A central paradigm of nonlinear science is the emergence of patterns and organized behavior from seemingly random interactions among underlying constituents.  Emergent phenomena are among the most awe inspiring topics in science.  Crystals are emergent, forming slowly from solutions of reagents.  Life is emergent, arising out of the chaotic soup of organic molecules on Earth (or on some distant planet).  Intelligence is emergent, and so is consciousness, arising from the interactions among billions of neurons.  Ecosystems are emergent, based on competition and symbiosis among species.  Economies are emergent, based on the transfer of goods and money spanning scales from the local bodega to the global economy.

One of the common underlying properties of emergence is the existence of networks of interactions.  Networks and network science are topics of great current interest driven by the rise of the World Wide Web and social networks.  But networks are ubiquitous and have long been the topic of research into complex and nonlinear systems.  Networks provide a scaffold for understanding many of the emergent systems.  It allows one to think of isolated elements, like molecules or neurons, that interact with many others, like the neighbors in a crystal or distant synaptic connections.

From the point of view of modern dynamics, the state of a node can be a variable or a “dimension” and the interactions among links define the functions of the vector flow equation.  Emergence is then something that “emerges” from the dynamical flow as many elements interact through complex networks to produce simple or emergent patterns.

Synchronization is a form of emergence that happens when lots of independent oscillators, each vibrating at their own personal frequency, are coupled together to push and pull on each other, entraining all the individual frequencies into one common global oscillation of the entire system.  Synchronization plays an important role in the solar system, explaining why the Moon always shows one face to the Earth, why Saturn’s rings have gaps, and why asteroids are mainly kept away from colliding with the Earth.  Synchronization plays an even more important function in biology where it coordinates the beating of the heart and the functioning of the brain.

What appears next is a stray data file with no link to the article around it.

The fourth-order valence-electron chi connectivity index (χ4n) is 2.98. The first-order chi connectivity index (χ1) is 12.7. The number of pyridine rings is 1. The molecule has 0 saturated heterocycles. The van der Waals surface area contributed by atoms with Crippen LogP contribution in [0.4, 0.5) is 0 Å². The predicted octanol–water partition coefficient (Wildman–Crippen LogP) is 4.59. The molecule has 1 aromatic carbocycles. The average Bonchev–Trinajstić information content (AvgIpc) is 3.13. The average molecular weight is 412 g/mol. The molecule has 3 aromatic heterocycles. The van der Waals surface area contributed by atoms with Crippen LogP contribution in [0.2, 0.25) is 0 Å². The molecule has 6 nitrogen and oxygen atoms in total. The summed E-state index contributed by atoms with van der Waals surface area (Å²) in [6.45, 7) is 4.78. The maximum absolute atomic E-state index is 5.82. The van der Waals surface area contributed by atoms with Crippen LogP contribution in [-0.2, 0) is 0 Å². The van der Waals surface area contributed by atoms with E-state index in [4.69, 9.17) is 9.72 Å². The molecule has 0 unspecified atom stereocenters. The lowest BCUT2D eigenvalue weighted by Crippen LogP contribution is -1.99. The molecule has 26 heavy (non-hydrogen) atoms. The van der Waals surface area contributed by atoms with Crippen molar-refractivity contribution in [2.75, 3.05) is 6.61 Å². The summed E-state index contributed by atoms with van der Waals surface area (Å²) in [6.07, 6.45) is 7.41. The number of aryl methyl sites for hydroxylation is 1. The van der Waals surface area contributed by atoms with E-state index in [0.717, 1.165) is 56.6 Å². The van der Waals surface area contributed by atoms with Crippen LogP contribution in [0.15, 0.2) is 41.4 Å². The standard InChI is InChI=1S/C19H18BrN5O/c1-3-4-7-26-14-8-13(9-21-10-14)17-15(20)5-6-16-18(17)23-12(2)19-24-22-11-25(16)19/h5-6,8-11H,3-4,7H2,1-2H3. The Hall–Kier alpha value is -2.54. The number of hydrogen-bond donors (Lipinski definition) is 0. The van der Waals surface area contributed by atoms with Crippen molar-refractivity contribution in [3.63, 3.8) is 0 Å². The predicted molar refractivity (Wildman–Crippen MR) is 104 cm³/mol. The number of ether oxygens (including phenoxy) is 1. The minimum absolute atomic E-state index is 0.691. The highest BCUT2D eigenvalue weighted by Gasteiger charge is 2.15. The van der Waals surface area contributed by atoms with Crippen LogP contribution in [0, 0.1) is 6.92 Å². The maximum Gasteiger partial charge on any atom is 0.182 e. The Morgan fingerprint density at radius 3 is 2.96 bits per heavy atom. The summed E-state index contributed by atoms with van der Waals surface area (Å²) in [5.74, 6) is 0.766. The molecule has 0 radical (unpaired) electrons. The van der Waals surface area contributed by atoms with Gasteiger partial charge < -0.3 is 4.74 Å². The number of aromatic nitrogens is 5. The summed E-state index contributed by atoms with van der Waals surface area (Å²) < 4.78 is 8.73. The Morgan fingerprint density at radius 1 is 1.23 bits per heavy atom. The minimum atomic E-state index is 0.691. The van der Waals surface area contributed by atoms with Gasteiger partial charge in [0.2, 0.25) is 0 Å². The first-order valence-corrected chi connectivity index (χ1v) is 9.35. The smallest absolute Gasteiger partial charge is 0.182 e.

One of the most dramatic examples of synchronization is the Kuramoto synchronization phase transition. This occurs when a large set of individual oscillators with differing natural frequencies interact with each other through a weak nonlinear coupling.  For small coupling, all the individual nodes oscillate at their own frequency.  But as the coupling increases, there is a sudden coalescence of all the frequencies into a single common frequency.  This mechanical phase transition, called the Kuramoto transition, has many of the properties of a thermodynamic phase transition, including a solution that utilizes mean field theory.

Fig. 3 The Kuramoto model for the nonlinear coupling of N simple phase oscillators. The term in light blue is the simple phase oscillator. The term in magenta is the global nonlinear coupling that connects each oscillator to every other.

The simulation of 20 Poncaré phase oscillators with global coupling is shown in Fig. 4 as a function of increasing coupling coefficient g. The original individual frequencies are spread randomly. The oscillators with similar frequencies are the first to synchronize, forming small clumps that then synchronize with other clumps of oscillators, until all oscillators are entrained to a single compromise frequency. The Kuramoto phase transition is not sharp in this case because the value of N = 20 is too small. If the simulation is run for 200 oscillators, there is a sudden transition from unsynchronized to synchronized oscillation at a threshold value of g.

Fig. 4 The Kuramoto model for 20 Poincare oscillators showing the frequencies as a function of the coupling coefficient.

The Kuramoto phase transition is one of the most important fundamental examples of modern dynamics because it illustrates many facets of nonlinear dynamics in a very simple way. It highlights the importance of nonlinearity, the simplification of phase oscillators, the use of mean field theory, the underlying structure of the network, and the example of a mechanical analog to a thermodynamic phase transition. It also has analytical solutions because of its simplicity, while still capturing the intrinsic complexity of nonlinear systems.

Kuramoto.py

#!/usr/bin/env python3
# -*- coding: utf-8 -*-
"""
Created on Sat May 11 08:56:41 2019

@author: nolte

Derived from:
D. D. Nolte, Introduction to Modern Dynamics: Chaos, Networks, Space and Time, 2nd ed. (Oxford,2019)
"""

# https://www.python-course.eu/networkx.php
# https://networkx.github.io/documentation/stable/tutorial.html